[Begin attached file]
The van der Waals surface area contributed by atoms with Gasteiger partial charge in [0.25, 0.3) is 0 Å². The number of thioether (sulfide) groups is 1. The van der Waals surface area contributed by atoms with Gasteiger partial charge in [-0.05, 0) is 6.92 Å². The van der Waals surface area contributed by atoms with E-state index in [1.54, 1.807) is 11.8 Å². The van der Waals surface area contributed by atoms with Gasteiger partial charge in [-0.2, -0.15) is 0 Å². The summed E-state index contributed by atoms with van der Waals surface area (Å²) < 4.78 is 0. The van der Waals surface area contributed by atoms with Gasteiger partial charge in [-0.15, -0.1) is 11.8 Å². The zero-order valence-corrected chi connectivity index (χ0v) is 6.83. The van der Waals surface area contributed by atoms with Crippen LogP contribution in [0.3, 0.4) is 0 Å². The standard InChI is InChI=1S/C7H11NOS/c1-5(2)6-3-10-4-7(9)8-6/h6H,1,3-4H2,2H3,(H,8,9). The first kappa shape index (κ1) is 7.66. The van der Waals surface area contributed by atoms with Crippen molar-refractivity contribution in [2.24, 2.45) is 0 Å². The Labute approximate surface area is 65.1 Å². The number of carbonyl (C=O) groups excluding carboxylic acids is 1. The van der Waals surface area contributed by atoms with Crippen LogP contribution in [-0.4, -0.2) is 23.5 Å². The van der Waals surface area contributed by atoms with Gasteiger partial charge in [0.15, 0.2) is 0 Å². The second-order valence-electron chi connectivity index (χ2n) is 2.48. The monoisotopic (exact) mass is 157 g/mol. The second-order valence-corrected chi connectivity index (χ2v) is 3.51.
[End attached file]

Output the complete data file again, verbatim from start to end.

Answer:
The van der Waals surface area contributed by atoms with Gasteiger partial charge in [0.25, 0.3) is 0 Å². The number of thioether (sulfide) groups is 1. The van der Waals surface area contributed by atoms with Gasteiger partial charge in [-0.05, 0) is 6.92 Å². The van der Waals surface area contributed by atoms with E-state index in [1.54, 1.807) is 11.8 Å². The van der Waals surface area contributed by atoms with Gasteiger partial charge in [-0.2, -0.15) is 0 Å². The summed E-state index contributed by atoms with van der Waals surface area (Å²) < 4.78 is 0. The van der Waals surface area contributed by atoms with Gasteiger partial charge in [-0.15, -0.1) is 11.8 Å². The zero-order valence-corrected chi connectivity index (χ0v) is 6.83. The van der Waals surface area contributed by atoms with Crippen LogP contribution in [0.3, 0.4) is 0 Å². The standard InChI is InChI=1S/C7H11NOS/c1-5(2)6-3-10-4-7(9)8-6/h6H,1,3-4H2,2H3,(H,8,9). The first kappa shape index (κ1) is 7.66. The van der Waals surface area contributed by atoms with Crippen molar-refractivity contribution in [2.24, 2.45) is 0 Å². The Labute approximate surface area is 65.1 Å². The number of carbonyl (C=O) groups excluding carboxylic acids is 1. The van der Waals surface area contributed by atoms with Crippen LogP contribution in [-0.4, -0.2) is 23.5 Å². The van der Waals surface area contributed by atoms with Gasteiger partial charge in [0.15, 0.2) is 0 Å². The second-order valence-electron chi connectivity index (χ2n) is 2.48. The monoisotopic (exact) mass is 157 g/mol. The second-order valence-corrected chi connectivity index (χ2v) is 3.51.